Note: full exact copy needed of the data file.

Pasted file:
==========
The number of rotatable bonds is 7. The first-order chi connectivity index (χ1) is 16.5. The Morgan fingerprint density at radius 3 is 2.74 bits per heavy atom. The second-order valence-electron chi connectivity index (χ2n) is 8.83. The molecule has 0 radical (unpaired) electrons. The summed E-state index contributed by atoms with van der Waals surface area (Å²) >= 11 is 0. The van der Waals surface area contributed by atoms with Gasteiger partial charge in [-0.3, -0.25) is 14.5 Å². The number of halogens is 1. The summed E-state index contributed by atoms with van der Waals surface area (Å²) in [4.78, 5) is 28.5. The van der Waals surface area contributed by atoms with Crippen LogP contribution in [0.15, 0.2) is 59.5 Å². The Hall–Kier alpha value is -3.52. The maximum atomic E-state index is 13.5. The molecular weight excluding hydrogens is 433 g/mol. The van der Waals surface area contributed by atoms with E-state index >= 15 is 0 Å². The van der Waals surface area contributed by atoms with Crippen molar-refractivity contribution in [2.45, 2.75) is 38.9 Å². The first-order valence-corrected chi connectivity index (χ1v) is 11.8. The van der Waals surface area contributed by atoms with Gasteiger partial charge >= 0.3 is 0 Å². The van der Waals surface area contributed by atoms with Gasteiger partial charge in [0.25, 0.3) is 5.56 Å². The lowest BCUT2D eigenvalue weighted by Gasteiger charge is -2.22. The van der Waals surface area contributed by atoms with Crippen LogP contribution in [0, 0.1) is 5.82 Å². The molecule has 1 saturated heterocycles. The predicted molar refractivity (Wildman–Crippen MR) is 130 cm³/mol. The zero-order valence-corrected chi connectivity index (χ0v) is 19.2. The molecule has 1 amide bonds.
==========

The number of rotatable bonds is 7. The first-order chi connectivity index (χ1) is 16.5. The Morgan fingerprint density at radius 3 is 2.74 bits per heavy atom. The second-order valence-electron chi connectivity index (χ2n) is 8.83. The molecule has 0 radical (unpaired) electrons. The summed E-state index contributed by atoms with van der Waals surface area (Å²) >= 11 is 0. The van der Waals surface area contributed by atoms with Gasteiger partial charge in [-0.3, -0.25) is 14.5 Å². The number of halogens is 1. The summed E-state index contributed by atoms with van der Waals surface area (Å²) in [4.78, 5) is 28.5. The van der Waals surface area contributed by atoms with Crippen LogP contribution in [0.15, 0.2) is 59.5 Å². The Hall–Kier alpha value is -3.52. The maximum atomic E-state index is 13.5. The molecular weight excluding hydrogens is 433 g/mol. The van der Waals surface area contributed by atoms with E-state index >= 15 is 0 Å². The van der Waals surface area contributed by atoms with Crippen molar-refractivity contribution in [2.45, 2.75) is 38.9 Å². The first-order valence-corrected chi connectivity index (χ1v) is 11.8. The van der Waals surface area contributed by atoms with Gasteiger partial charge >= 0.3 is 0 Å². The van der Waals surface area contributed by atoms with Gasteiger partial charge in [0.25, 0.3) is 5.56 Å². The lowest BCUT2D eigenvalue weighted by Gasteiger charge is -2.22. The van der Waals surface area contributed by atoms with Crippen LogP contribution in [0, 0.1) is 5.82 Å². The molecule has 1 saturated heterocycles. The predicted molar refractivity (Wildman–Crippen MR) is 130 cm³/mol. The zero-order valence-corrected chi connectivity index (χ0v) is 19.2. The molecule has 1 amide bonds.